Hansen hails Bledisloe’s sibling rivalry as All Blacks hit Sydney

Steve Hansen has likened the Australia-New Zealand rugby relationship to a "family-like" closeness that keeps the Bledisloe Cup rivalry burning hot despite 16 years of All Blacks dominance.

The All Blacks arrived in Sydney on Sunday night ahead of the opening Test at ANZ Stadium on Saturday night. A relaxed Hansen said there was no risk of the trans-Tasman competitive spirit dimming despite a lopsided recent history that has seen New Zealand win 25 of 31 Tests between the two countries in the past decade.

Dominance: The All Blacks perform the Haka before game 1 of last year's Bledisloe Cup series.

Dominance: The All Blacks perform the Haka before game 1 of last year’s Bledisloe Cup series.

"It's Australia v New Zealand, it doesn't matter what sport you play, it's a healthy rivalry between the two countries," he said.

"We've done a lot of stuff together over the years, we've fought in wars alongside each other, we've looked after each other in many different ways.

"There's a closeness there and whenever there's a closeness it becomes semi-family-like and little brother always likes to beat big brother and big brother doesn't like losing to little brother. That keeps the competition alive.

"Players, particularly, get to understand the history of it as well and they take pride in that."

The Wallabies beat New Zealand in the third Bledisloe Cup Test in Brisbane last October but the Bledisloe Cup has not been housed on Australian shores since 2002.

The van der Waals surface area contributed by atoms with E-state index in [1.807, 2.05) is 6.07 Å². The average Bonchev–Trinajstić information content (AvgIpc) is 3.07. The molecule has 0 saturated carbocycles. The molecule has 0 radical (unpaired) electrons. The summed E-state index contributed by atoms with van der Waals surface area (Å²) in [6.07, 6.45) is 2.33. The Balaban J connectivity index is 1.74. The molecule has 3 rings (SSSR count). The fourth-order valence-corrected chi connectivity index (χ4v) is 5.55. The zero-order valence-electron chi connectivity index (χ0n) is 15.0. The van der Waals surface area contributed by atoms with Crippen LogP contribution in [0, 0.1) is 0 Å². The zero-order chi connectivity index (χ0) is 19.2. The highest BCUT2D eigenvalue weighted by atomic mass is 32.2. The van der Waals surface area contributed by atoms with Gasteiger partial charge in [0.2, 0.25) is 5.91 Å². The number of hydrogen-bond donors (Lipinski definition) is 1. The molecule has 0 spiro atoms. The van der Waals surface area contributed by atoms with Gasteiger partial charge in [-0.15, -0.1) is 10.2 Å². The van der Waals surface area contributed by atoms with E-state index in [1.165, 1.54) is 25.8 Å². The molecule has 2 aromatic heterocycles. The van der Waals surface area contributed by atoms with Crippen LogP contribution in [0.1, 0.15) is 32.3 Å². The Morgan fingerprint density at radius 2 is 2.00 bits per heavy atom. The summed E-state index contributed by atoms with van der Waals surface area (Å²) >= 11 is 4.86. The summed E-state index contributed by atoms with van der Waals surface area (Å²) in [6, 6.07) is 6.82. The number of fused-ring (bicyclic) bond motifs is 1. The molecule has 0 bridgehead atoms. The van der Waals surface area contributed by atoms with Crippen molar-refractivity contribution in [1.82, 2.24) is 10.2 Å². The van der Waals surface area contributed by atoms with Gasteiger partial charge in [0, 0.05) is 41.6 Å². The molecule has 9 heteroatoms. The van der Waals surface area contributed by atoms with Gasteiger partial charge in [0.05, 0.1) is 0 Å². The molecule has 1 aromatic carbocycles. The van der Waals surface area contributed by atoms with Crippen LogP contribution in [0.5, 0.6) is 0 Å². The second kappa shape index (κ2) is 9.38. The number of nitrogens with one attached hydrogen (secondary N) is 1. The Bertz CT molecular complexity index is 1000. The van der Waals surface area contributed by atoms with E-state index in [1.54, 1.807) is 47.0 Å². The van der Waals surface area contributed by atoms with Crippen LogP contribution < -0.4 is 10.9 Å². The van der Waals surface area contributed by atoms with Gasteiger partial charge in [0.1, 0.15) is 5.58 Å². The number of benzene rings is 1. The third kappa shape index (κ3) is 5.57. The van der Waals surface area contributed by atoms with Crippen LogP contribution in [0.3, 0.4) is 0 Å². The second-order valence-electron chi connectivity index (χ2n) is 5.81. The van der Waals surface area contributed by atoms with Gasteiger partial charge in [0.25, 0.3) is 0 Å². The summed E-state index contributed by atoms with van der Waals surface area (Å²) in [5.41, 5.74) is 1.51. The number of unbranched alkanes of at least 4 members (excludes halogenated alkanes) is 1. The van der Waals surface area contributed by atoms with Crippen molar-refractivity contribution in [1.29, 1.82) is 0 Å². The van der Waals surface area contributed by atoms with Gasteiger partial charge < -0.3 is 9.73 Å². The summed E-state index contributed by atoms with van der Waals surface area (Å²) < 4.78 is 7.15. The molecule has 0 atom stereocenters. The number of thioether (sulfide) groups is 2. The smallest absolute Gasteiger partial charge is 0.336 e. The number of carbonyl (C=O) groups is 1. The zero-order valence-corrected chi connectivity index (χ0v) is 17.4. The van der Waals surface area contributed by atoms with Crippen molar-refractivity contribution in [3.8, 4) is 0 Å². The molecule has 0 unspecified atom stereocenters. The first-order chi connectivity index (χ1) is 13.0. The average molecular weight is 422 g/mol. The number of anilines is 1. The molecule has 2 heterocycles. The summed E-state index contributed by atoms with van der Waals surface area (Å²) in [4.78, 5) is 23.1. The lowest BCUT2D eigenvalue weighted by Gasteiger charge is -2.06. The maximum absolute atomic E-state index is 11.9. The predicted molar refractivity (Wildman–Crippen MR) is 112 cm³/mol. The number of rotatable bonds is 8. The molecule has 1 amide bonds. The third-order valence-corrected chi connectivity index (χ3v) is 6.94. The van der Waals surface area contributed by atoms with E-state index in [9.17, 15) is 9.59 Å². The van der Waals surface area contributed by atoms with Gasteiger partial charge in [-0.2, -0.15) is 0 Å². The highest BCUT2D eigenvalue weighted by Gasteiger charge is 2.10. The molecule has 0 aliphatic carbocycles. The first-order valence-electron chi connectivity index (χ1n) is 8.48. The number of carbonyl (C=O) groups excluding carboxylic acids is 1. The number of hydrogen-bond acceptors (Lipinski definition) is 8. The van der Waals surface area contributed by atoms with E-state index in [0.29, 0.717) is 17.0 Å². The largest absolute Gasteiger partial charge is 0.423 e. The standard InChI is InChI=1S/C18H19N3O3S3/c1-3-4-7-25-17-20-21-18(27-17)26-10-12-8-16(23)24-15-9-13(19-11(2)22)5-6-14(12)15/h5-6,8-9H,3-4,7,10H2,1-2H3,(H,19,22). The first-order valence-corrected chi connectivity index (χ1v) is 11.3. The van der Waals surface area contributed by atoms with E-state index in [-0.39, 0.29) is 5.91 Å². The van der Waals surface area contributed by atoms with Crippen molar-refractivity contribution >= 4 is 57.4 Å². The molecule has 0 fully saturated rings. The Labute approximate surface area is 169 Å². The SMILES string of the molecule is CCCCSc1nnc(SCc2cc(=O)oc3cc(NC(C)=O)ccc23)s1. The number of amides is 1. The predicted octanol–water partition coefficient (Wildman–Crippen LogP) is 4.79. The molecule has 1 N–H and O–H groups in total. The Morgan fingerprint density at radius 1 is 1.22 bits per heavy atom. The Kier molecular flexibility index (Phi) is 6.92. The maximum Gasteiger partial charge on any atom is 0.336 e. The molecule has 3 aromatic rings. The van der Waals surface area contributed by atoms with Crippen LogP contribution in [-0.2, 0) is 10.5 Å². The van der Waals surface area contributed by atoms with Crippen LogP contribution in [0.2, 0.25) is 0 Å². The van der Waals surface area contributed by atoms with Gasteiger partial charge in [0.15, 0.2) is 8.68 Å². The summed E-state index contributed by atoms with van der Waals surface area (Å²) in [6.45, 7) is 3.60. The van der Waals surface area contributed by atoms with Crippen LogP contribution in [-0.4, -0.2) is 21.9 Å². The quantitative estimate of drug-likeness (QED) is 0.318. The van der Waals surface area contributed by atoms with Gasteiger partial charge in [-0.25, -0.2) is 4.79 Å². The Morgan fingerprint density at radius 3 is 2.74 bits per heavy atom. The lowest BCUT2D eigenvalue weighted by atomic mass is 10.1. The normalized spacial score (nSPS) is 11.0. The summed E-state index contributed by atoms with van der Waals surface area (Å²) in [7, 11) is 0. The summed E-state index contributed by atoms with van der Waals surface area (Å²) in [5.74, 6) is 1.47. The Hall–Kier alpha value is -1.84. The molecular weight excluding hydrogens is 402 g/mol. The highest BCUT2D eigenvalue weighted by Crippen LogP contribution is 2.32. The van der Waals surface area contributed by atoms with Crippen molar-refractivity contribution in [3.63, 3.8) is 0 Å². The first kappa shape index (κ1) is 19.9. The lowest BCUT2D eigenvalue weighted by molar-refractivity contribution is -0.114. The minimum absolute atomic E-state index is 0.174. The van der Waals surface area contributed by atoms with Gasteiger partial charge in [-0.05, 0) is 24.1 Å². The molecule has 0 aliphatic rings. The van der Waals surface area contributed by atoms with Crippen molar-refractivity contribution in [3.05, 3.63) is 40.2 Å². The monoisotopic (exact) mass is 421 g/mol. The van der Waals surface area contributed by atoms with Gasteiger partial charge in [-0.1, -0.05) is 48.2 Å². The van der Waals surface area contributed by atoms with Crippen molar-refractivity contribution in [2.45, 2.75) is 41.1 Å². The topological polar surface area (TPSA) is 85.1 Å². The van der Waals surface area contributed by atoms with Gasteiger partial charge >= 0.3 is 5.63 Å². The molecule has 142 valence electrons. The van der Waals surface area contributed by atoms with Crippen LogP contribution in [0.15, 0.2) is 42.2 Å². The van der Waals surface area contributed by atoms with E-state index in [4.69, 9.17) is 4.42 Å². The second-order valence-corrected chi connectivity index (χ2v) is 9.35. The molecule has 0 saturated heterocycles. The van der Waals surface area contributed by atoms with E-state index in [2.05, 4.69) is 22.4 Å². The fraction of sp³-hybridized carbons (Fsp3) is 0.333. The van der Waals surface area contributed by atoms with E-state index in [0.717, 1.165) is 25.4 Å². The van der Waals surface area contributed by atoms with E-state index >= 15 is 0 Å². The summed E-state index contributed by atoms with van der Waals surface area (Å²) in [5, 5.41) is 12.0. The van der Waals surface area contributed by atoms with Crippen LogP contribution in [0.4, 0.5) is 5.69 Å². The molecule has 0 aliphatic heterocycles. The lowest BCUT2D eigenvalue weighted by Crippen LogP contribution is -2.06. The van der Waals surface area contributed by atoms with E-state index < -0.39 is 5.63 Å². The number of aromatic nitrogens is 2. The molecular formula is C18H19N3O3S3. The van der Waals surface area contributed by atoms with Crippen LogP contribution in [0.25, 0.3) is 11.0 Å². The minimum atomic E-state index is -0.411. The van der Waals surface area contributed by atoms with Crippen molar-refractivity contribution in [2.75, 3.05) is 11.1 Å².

Hansen reiterated the contentious claim that the visitors will go into the match sporting the underdogs tag. The bookies have the All Blacks firm favourites but in his words: "They won the last one, they have to be, don't they?"

Australia's decision to stage a warm-up match at Leichhardt Oval two weeks ago would help them start better than last year's 54-34 loss in Sydney. The All Blacks hold a similar fixture each year.

"They've improved from [last year] haven't they and they've had a [warm-up] game. Every year we have a bit of a game for the guys that don't make it through too far in the finals and I think that's all the difference was," Hansen said.

"Once we got that sorted out it was a titanic struggle for the other two games. I think it's going to be a great contest and two really good games."

Charm offensive: Steve Hansen was giving no ammunition to the Wallabies when he arrived in Sydney on Sunday.

Charm offensive: Steve Hansen was giving no ammunition to the Wallabies when he arrived in Sydney on Sunday.

With Reece Hodge looking the likely starter in the Australian midfield, Hansen praised the Rebel's versatility.

"I think [Hodge] is a good footballer, he plays regularly in the midfield, he plays on the wing, he plays at fullback," he said.

"You'd call him a utility player and because of that he gets moved around a lot and it's probably to his disadvantage, but at the same time he's a pretty handy footballer."

All Blacks utility Nehe Milner-Skudder stayed home after injuring his jaw in a warm-up match but Dane Coles traveled with the squad to continue his return from injury.

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